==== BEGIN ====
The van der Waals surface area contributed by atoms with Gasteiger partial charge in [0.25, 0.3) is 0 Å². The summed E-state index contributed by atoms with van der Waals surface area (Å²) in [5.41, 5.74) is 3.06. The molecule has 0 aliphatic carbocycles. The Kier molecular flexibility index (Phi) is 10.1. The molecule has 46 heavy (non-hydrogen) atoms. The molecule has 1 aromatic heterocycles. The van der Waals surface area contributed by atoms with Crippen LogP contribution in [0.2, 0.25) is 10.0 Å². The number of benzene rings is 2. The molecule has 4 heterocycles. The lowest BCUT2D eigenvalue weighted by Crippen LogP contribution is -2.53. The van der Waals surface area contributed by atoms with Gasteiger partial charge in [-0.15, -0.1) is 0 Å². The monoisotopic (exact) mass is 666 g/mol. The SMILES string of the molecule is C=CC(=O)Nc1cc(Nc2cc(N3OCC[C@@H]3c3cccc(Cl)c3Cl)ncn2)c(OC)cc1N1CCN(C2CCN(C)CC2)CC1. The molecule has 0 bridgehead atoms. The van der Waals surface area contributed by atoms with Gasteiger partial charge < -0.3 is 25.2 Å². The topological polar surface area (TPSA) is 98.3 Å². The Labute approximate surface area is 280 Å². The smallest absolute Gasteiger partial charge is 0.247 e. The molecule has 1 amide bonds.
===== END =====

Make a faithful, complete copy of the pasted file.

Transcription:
The van der Waals surface area contributed by atoms with Gasteiger partial charge in [0.25, 0.3) is 0 Å². The summed E-state index contributed by atoms with van der Waals surface area (Å²) in [5.41, 5.74) is 3.06. The molecule has 0 aliphatic carbocycles. The Kier molecular flexibility index (Phi) is 10.1. The molecule has 46 heavy (non-hydrogen) atoms. The molecule has 1 aromatic heterocycles. The van der Waals surface area contributed by atoms with Crippen LogP contribution in [0.2, 0.25) is 10.0 Å². The number of benzene rings is 2. The molecule has 4 heterocycles. The lowest BCUT2D eigenvalue weighted by Crippen LogP contribution is -2.53. The van der Waals surface area contributed by atoms with Gasteiger partial charge in [-0.15, -0.1) is 0 Å². The monoisotopic (exact) mass is 666 g/mol. The SMILES string of the molecule is C=CC(=O)Nc1cc(Nc2cc(N3OCC[C@@H]3c3cccc(Cl)c3Cl)ncn2)c(OC)cc1N1CCN(C2CCN(C)CC2)CC1. The molecule has 0 bridgehead atoms. The van der Waals surface area contributed by atoms with Gasteiger partial charge < -0.3 is 25.2 Å². The topological polar surface area (TPSA) is 98.3 Å². The Labute approximate surface area is 280 Å². The smallest absolute Gasteiger partial charge is 0.247 e. The molecule has 1 amide bonds.